Since her Pulitzer Prize with Breathing Lessons, Tyler has written 9 more novels, all of favorably reviewed, many Book of the Month Club Main Selections and New York Times Bestsellers.

In Tyler’s own words, the characters are the driving forces behind the stories and the starting point for her writing:

I do make a point of writing down every imaginable facet of my characters before I begin a book, trying to get to know them so I can figure out how they’ll react in any situation…..My reason for writing now is to live lives other than my own, and I do that by burrowing deeper and deeper….till I reach the center of those lives.

The magic of her novels starts with her ability to create those characters in the reader’s mind through the use of remarkably realistic details. The late Canadian author Carol Shields, writing about Tyler's characters, observes:

Tyler has always put her characters to work. Their often humble or eccentric occupations, carefully observed and threaded with humor, are tightly sewn to the other parts of their lives, offering them the mixed benefit of tedium and consolation, as well as a lighted stage for the unfolding of their dramatic selves. She also allows her men and women an opportunity for redemption.

Tyler has clearly spelled out the importance of her characters to her stories: "As far as I’m concerned, character is everything. I never did see why I have to throw in a plot, too."

Stylistically, Tyler's writing is difficult to categorize or label. Novelist Cathleen Schine describes how her "style without a style" manages to pull the reader into the story:

So rigorous and artful is the style without a style, so measured and delicate is each observation, so complex is the structure and so astute and open the language, that the reader can relax, feel secure in the narrative and experience the work as something real and natural.

The San Francisco Chronicle made a similar point: "One does not so much read a Tyler novel as visit it.

While Tyler herself does not like to think of her novels in terms of themes, numerous reviewers and scholars have noted the importance of family and marriage relationships to her characters and stories. Reviewing Noah's Compass, New York Times' Mitchiko Kakutani noted that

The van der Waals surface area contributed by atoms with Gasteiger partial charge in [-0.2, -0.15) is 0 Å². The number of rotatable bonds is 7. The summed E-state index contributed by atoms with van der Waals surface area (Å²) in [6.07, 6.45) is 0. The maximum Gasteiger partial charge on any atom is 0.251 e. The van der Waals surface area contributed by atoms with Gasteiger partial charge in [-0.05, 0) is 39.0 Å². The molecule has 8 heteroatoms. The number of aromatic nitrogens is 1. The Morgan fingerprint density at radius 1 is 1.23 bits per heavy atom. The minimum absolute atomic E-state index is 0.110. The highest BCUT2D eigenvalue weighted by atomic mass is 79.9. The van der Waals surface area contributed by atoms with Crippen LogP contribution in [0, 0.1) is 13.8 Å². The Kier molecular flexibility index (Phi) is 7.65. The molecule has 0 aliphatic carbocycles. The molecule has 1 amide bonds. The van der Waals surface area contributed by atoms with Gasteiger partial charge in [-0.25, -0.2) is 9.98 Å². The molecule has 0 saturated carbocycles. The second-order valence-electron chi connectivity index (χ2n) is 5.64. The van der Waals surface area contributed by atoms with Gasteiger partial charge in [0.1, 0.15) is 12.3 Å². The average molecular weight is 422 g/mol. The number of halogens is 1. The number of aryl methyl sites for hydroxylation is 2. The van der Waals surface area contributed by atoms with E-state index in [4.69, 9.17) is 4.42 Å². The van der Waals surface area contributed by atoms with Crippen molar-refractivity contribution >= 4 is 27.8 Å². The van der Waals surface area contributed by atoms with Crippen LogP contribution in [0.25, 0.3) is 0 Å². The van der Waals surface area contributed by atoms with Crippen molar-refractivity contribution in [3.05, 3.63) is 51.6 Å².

The central concern of most of this author’s characters has always been their need to define themselves in terms of family—the degree to which they see themselves as creatures shaped by genetics, childhood memories and parental and spousal expectations, and the degree to which they are driven to embrace independent identities of their own.

Tyler is not without her critics. The most common criticism is that her works are "sentimental," "sweet," and "charming and cosy." Even Kakutani has also occasionally bemoaned a "cloying cuteness," noting that "her novels—with their eccentric heroes, their homespun details, their improbable, often heartwarming plots—have often flirted with cuteness." In her own defense, Tyler has said,

For one thing I think it is sort of true. I would say piss and vinegar for [Philip] Roth and for me milk and cookies. I can’t deny it…. [However] there’s more edge under some of my soft language than people realize.

Also, because almost all of Tyler’s work covers the same territory—family and marriage relationships—and are located in the same setting, she has come under criticism for being repetitive and formulaic.

Tyler’s advice to beginning writers:

They should run out and buy the works of Erving Goffman, the sociologist who studied the meaning of gesture in personal interactions. I have cause to think about Erving Goffman nearly every day of my life, every time I see people do something unconscious that reveals more than they’ll ever know about their interiors. Aren’t human beings intriguing? I could go on writing about them forever."

(Author bio adapted from Wikipedia. Retrieved 2/10/2015.)

Book Reviews
Although acquaintances like to think of them as a perfect couple, Pauline and Michael are constantly bickering, sulking and fighting at home. And by cutting back and forth among the viewpoints of different characters, Ms. Tyler is able to provide a kaleidoscopic view of their marriage, and the ripple effect that their contentious relationship has on their ode to the complexities of familial love, the centripetal and centrifugal forces that keep families together and send their members flying apart, the supremely ordinary pleasures and frustrations of middle-class American life.
Michiko Kakutani - New York Times

In new novel The Amateur Marriage, Anne Tyler once again displays the qualities of wisdom, insightful writing and compassion that have made the Baltimore resident the most-admired serious yet popular writer working today. One is never embarrassed to be seen reading a Tyler novel.
Deidre Donahue - USA Today

This novel of marital unhappiness focuses on a couple whose fraught relationship spans sixty years. In the early days of the Second World War, Michael and Pauline find themselves drawn together despite misgivings and bitter fights. The resulting marriage is a thirty-year clash between her impulsiveness and self-absorption and his taciturnity and barely suppressed rage. Tyler examines their acrimonious bond, which persists even after their eventual divorce, with a keen eye for the minor differences that suddenly widen into chasms. In order to illuminate every facet of the couple’s interactions and personalities, the story is told from several points of view: those of Michael and Pauline and two of their three children. Although Tyler’s prose occasionally slips into banality, she never falters in creating vivid characters whose weaknesses are both credible and compelling.